The didn't choose to close the school, the state withheld funding. There was no money to keep it open. The department of ed knew it was closing, they are the once who choose not to make scheduled payments.

It's so messed up...if i hadn't been following this closely since day one i wouldn't believe it myself. I can't believe how many people failed these children on so many levels.

Quoting cjsbmom:

If this is a public school, it cannot just close its doors and do this without public hearings and permission from the dept. of ed. 

 

 


 

 



 

yourspecialkid
by Platinum Member on May. 20, 2013 at 2:59 PM
1 mom liked this

 

Quoting UpSheRises:

The union voted to continue working without pay. The school board would not let them.  

 

Quoting yourspecialkid:

 I don't know about this particular area, but sometimes it is not logistically possible for rural schools to merge with other districts.  Just within our own district we have kids that are on a bus for more than 4 hours per day...and we have several rural schools.  Closing some of these schools would make it impossible for these kids to attend a traditional school.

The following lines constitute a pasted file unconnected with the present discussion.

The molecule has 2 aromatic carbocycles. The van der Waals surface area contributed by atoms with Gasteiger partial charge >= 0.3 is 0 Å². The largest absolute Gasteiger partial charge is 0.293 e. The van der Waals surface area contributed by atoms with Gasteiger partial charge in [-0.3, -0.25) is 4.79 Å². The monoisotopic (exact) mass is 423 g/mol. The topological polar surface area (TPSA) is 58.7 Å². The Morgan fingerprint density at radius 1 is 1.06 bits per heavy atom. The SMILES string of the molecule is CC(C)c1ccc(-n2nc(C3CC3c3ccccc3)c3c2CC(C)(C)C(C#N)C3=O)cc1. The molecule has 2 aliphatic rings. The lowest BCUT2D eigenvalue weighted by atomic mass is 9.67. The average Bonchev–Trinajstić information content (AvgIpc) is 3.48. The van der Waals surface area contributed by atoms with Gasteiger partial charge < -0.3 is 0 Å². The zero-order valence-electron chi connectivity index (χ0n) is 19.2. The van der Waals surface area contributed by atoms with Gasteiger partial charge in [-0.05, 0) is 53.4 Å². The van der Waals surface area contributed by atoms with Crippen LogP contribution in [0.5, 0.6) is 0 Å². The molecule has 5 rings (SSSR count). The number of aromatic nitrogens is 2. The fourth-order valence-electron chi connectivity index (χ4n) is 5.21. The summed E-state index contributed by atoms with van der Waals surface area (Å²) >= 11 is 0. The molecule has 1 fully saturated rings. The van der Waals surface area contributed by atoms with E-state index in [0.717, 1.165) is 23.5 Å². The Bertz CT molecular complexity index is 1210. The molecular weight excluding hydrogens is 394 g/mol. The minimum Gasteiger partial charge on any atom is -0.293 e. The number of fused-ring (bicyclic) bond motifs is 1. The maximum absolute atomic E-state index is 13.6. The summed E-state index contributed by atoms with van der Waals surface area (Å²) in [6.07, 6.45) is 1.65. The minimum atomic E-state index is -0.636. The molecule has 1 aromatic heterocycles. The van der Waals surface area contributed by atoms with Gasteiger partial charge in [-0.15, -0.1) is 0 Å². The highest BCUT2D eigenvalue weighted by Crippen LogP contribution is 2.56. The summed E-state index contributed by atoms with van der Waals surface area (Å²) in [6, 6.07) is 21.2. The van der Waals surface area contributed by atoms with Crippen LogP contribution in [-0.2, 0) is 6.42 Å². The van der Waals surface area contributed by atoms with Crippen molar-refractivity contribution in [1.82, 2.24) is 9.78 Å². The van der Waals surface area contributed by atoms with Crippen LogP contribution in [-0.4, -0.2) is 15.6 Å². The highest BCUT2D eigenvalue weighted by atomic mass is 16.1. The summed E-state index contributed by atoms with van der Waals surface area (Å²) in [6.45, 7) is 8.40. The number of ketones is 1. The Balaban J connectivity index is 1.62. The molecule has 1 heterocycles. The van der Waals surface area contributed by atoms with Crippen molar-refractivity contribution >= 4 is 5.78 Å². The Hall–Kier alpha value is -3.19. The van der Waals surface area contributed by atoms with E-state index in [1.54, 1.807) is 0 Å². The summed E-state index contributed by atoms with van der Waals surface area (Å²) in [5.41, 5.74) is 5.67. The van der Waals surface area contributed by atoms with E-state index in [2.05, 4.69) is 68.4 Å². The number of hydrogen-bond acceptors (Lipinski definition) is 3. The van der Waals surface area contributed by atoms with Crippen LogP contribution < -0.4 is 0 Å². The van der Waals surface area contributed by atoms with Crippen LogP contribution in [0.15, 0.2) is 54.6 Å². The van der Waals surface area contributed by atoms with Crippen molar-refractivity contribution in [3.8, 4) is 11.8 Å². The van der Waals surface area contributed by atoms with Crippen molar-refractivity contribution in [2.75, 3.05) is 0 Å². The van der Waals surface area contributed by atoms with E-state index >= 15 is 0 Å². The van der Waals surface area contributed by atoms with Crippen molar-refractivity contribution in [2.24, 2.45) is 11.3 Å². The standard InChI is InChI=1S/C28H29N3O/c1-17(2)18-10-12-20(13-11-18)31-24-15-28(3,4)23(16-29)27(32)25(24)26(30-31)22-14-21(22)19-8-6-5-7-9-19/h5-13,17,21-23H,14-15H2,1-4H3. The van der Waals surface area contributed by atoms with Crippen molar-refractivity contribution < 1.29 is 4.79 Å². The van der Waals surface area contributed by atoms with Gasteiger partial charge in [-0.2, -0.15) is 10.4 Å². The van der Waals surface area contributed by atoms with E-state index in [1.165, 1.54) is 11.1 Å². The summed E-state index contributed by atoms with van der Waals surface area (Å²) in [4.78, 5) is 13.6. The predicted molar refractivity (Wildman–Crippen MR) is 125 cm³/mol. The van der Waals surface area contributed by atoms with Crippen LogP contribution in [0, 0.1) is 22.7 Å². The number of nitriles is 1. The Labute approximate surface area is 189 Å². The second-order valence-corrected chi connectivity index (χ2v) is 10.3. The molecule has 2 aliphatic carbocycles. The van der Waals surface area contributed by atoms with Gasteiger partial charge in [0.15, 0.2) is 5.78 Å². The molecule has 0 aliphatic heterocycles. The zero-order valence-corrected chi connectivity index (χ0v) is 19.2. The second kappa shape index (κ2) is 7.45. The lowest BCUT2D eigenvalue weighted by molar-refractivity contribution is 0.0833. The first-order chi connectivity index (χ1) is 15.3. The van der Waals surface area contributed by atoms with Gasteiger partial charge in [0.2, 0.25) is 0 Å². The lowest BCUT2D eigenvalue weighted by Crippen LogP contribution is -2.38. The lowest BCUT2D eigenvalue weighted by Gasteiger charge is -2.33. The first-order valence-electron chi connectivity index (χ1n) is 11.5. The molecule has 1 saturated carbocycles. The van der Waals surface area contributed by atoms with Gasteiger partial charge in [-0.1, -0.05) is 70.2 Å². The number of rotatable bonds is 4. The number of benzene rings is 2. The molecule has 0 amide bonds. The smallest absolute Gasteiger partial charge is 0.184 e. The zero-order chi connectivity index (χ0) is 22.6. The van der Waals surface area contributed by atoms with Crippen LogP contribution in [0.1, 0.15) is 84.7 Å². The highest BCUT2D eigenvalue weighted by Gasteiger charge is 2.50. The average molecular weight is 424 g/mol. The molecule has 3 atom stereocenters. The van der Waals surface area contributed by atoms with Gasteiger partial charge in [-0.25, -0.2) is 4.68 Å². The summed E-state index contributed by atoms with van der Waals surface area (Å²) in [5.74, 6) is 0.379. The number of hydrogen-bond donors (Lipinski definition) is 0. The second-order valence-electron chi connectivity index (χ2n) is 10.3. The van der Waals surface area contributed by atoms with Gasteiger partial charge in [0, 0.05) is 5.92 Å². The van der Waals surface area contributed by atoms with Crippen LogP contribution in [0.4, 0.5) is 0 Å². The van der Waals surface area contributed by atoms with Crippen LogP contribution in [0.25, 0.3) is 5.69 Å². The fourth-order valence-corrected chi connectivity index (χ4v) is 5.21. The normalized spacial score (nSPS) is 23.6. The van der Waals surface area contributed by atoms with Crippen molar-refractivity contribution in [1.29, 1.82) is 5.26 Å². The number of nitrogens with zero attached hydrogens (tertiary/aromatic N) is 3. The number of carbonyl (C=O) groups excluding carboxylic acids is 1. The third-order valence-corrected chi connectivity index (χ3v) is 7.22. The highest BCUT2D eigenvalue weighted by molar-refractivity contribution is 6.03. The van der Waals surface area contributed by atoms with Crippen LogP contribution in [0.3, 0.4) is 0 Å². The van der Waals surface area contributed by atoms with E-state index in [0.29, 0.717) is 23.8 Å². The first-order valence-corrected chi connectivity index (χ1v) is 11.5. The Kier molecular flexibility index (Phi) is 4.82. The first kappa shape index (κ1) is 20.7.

I think it is crappy though...the taxpayers are doing their part.  I would be curious to know the situation between the school and teachers union.

 

 

 

 Wow!  That is something you don't often see!  Kudos for them for putting the needs of the children first.  I bet the people of the town would have ponied up some cash if they had been asked.

Here is WY Yellowstone is a big deal...because of budget cuts there was going to be a 2 week or more delay in getting the roads cleared of snow for the annual opening.  People put up the money...park opened on schedule.  I was so proud.  It is amazing what people will do when asked.

 

rfurlongg
by on May. 20, 2013 at 3:00 PM
Sounds like these children were failed by many people. I hope the parents are able to provided (perhaps force) some kind of change.

Quoting UpSheRises:

 They aren't exactly out of money. The state was with holding their payments because it came to light that they were accpeting money for a program the hadn't been providing.


Boo on the district but boo on the state because they knew there was no plan for those children for the rest of the year, didn't give them time to develop one, and didn't provide assistance to them in anyway.




Quoting rfurlongg: